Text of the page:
Though sometimes it seems we hire for how a name sounds (Shannon, Sarah, Shara, Shana, Dana, Dana and more), it’s really about the experience, enthusiasm and energy that person brings to the job! Shannon Barr has only been here a few months, but she’s had some good teachers and so has learned a lot. Here she’s going to share what catches her attention…
Be Your Own Biggest Fan!
I am fairly new to the Harlequin world, which means I get the task of reading all the manuscript proposals that come through to the Harlequin Nocturne and Harlequin Intrigue lines. I actually quite enjoy going through the “Slush” pile because I am always impressed by the variety of ideas floating around in writers’ minds (Partly because I work on the paranormal romance line, so the ideas are nothing if not entertaining.) However, something I have noticed through my reading is the somewhat unenthusiastic query letter or synopsis at the beginning of a proposal from potential, and sometimes established, authors.
The query letter/synopsis is a really great opportunity for authors to get agents and editors as excited about the story as you are. But a lot of the letters I see are rather flat. Obviously you, as a writer, have put a lot of effort into the book and are excited about it. Otherwise, why would you want it to be published? So my best advice is to be your own biggest fan and sales person. Everyone has their favorite, book, or movie, or TV show that we can’t wait to tell everybody we meet all about. Make sure you have the same level of enthusiasm for your own work. Be creative. Use your writing talent to create an intriguing, slightly mysterious synopsis of the book that gets a reader interested in the story. (But don’t end with “if you want more you’ll have to request the manuscript!”)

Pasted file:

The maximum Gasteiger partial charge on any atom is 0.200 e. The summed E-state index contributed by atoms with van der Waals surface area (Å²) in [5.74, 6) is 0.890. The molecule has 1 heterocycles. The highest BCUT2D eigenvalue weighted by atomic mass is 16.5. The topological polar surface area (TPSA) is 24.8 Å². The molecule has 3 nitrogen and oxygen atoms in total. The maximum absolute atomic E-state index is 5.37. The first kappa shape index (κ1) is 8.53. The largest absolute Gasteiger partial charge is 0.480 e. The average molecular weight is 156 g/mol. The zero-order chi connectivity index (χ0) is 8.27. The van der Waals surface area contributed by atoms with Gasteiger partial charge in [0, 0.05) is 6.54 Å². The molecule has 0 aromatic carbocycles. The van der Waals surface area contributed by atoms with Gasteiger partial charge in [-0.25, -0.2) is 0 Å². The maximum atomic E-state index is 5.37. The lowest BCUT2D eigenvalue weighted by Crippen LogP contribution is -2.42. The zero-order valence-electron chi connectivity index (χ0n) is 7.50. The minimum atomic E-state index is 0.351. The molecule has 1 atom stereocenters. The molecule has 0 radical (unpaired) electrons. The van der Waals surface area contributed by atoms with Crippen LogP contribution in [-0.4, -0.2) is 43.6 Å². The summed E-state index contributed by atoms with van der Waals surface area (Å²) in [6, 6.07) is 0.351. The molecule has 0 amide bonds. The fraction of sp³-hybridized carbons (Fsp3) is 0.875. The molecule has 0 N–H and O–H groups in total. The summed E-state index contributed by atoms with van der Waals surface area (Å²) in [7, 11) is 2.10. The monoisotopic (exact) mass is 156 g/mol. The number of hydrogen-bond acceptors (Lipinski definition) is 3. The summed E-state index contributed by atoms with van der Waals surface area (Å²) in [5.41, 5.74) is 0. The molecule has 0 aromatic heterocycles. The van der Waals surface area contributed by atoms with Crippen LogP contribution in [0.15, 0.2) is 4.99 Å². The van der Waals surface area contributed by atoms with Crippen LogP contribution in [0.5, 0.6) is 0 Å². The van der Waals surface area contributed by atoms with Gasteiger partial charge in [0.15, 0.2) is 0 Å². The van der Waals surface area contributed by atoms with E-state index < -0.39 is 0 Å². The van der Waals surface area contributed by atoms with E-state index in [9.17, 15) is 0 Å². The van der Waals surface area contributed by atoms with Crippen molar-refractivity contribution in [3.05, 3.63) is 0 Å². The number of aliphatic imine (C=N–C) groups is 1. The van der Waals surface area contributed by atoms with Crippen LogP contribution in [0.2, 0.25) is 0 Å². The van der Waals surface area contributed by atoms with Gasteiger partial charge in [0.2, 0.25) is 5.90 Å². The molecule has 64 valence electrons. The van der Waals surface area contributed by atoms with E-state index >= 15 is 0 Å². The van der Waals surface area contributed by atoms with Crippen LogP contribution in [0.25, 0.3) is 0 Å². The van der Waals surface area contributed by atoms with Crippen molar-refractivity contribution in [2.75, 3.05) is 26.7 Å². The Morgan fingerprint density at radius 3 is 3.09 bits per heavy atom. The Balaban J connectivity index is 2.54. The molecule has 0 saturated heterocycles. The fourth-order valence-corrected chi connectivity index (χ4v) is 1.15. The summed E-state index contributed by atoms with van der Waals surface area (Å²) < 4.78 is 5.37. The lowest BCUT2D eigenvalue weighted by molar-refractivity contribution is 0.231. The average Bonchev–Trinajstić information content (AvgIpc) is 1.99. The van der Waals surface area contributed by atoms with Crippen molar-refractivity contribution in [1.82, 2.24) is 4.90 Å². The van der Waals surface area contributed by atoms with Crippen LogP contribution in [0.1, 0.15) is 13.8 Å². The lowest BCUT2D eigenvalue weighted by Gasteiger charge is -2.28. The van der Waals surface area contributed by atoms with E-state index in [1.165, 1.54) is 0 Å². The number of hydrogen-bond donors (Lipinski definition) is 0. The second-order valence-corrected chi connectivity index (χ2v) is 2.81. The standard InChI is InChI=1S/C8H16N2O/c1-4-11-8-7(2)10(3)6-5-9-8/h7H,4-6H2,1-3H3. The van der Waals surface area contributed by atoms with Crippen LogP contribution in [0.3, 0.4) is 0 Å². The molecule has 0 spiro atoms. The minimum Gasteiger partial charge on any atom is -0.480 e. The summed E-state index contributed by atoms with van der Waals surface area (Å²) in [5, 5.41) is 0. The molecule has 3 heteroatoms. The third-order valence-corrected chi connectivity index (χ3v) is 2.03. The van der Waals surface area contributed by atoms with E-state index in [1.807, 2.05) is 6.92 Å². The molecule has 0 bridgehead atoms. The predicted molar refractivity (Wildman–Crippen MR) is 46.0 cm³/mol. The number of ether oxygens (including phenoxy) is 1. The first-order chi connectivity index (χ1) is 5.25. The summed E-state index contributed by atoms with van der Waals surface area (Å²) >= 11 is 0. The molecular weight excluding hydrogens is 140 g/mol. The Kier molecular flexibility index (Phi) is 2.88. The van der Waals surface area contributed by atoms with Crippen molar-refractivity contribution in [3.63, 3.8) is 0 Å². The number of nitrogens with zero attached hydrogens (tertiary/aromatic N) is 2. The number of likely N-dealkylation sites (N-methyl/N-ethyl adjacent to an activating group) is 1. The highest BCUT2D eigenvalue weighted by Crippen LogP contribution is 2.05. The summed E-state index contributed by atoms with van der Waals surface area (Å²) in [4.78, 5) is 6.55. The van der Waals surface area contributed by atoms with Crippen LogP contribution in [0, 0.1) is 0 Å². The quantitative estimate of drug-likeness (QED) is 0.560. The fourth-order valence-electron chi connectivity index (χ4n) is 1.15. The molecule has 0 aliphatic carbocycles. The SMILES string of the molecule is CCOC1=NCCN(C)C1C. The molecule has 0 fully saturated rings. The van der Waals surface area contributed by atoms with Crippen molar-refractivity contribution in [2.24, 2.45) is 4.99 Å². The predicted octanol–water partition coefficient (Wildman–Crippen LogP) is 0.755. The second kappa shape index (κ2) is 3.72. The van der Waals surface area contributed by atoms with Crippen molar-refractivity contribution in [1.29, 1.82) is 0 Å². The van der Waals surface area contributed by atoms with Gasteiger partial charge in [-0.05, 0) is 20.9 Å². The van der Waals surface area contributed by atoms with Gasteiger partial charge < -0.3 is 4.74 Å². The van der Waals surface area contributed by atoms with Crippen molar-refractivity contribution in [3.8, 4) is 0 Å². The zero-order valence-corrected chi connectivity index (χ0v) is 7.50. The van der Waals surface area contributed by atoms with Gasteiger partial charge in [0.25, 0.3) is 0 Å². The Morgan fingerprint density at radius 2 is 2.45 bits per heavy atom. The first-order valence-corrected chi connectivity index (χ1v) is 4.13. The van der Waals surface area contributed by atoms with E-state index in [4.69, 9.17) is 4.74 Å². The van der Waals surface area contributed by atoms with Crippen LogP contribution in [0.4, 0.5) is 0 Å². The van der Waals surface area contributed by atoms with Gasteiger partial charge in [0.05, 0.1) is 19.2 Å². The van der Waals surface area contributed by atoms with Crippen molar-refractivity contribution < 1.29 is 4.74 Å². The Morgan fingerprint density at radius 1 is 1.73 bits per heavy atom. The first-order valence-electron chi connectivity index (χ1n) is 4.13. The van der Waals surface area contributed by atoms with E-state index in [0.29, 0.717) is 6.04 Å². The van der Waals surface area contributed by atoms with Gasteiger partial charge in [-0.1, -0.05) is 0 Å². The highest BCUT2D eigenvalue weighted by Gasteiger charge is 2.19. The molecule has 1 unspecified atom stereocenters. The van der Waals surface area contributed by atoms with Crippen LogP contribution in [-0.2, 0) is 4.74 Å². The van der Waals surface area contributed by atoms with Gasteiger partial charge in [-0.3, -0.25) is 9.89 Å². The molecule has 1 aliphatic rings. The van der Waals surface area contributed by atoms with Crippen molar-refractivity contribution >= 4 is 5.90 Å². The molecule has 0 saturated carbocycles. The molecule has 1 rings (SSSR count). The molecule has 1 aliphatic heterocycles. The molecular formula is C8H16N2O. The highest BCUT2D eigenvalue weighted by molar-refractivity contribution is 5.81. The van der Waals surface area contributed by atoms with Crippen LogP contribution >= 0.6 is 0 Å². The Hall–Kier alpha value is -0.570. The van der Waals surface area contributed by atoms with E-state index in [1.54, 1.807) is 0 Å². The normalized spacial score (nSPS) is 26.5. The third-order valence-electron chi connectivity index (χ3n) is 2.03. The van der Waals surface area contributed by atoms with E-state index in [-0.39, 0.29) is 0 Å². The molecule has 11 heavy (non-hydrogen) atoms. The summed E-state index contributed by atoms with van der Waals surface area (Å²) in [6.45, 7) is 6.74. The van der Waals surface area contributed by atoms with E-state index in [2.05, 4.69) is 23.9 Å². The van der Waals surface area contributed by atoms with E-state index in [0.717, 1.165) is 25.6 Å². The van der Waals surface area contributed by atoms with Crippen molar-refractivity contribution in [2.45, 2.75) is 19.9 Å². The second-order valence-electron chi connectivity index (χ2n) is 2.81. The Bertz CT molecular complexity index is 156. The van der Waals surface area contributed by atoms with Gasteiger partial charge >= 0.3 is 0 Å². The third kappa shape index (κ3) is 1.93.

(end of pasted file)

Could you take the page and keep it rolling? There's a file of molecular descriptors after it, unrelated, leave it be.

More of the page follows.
A couple of suggestions: look at the back cover copy of similar books (or books from the line you are submitting to) and model your synopsis in a similar fashion to create interest. Make comparisons between your book and other popular books, movies, or TV shows—just don’t forget to explain why yours is unique. Figure out the key selling points in your book and make sure they stated in the query letter.
In this digital world where there is so much content available at our fingertips, the author needs to be able to highlight what makes her book stand out. Her writing and enthusiasm needs to persuade me to take a chance so I can get excited and request the book and hopefully bring it forward to my boss.
After all, in some respects we are all sales people and need to be our own biggest fans!
Thank you, Shannon! Follow her on Twitter @Barr_Shannon where you can get further insights from her and from other Harlequin editors.
Get reading–and writing!